Predicting impacts of anthropogenic disturbance an.. (DISTURBED)
Predicting impacts of anthropogenic disturbance and biodiversity loss on emerging infectious diseases
Start date: Apr 1, 2012,
End date: Mar 31, 2014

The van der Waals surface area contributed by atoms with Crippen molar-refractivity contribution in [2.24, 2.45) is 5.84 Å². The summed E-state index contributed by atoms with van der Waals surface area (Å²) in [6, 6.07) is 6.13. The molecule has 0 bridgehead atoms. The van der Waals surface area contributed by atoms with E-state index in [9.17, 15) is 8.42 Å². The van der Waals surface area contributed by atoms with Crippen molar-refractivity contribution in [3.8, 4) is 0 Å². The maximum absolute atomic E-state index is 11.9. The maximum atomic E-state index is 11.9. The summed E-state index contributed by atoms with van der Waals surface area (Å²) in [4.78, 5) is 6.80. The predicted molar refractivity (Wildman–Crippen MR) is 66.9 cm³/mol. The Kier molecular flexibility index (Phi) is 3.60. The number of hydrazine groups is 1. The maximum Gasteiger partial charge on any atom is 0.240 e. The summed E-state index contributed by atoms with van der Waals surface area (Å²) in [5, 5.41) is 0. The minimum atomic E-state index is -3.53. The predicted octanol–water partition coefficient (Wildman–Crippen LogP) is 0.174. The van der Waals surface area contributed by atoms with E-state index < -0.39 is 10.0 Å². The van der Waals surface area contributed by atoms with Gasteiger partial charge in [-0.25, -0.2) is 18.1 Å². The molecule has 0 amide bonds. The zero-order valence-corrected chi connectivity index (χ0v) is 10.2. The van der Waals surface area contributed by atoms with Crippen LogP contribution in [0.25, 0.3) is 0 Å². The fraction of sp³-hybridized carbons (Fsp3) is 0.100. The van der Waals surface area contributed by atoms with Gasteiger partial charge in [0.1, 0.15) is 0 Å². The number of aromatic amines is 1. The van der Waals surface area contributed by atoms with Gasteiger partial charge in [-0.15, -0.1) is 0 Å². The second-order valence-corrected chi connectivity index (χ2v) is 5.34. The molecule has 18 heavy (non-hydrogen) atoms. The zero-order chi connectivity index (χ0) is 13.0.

"Emerging infectious diseases have substantial ecological, socio-economic and human health implications, yet factors determining their emergence and virulence are poorly understood. Recent studies have suggested ecosystem degradation and biodiversity loss significantly increase the emergence and prevalence of infectious diseases in animal communities. This is allied to global patterns of biodiversity which show substantial declines in response to anthropogenic pressures such as habitat loss and pollution. Thus, the proposed fellowship will investigate this theory that anthropogenic pressures results in biodiversity loss which then leads to increased disease emergence and transmission in animal communities. The research will utilise freshwater ponds, as these function as transmission foci for disease pathogens, respond quickly to anthropogenic disturbances, and have naturally high levels of biodiversity; disease emergence will be investigated in their fish communities. Objectives are to quantify measures of anthropogenic pressures and their impacts on pond biodiversity; identify how impacted biodiversity influences the emergence, transmission and virulence of infectious diseases in the pond fish community, and quantify the pathological and fitness consequences; and predict the patterns of emergence and transmission of infectious diseases according to current and future anthropogenic pressures. These objectives will be met through three research approaches: a field study conducted on natural ponds under different levels of anthropogenic disturbance; a field experiment using a gradient of fish biodiversity to identify its role in disease emergence; and predictive statistical modelling. The fellowship will provide invaluable research training and professional development of the applicant to support his future career as a European researcher."
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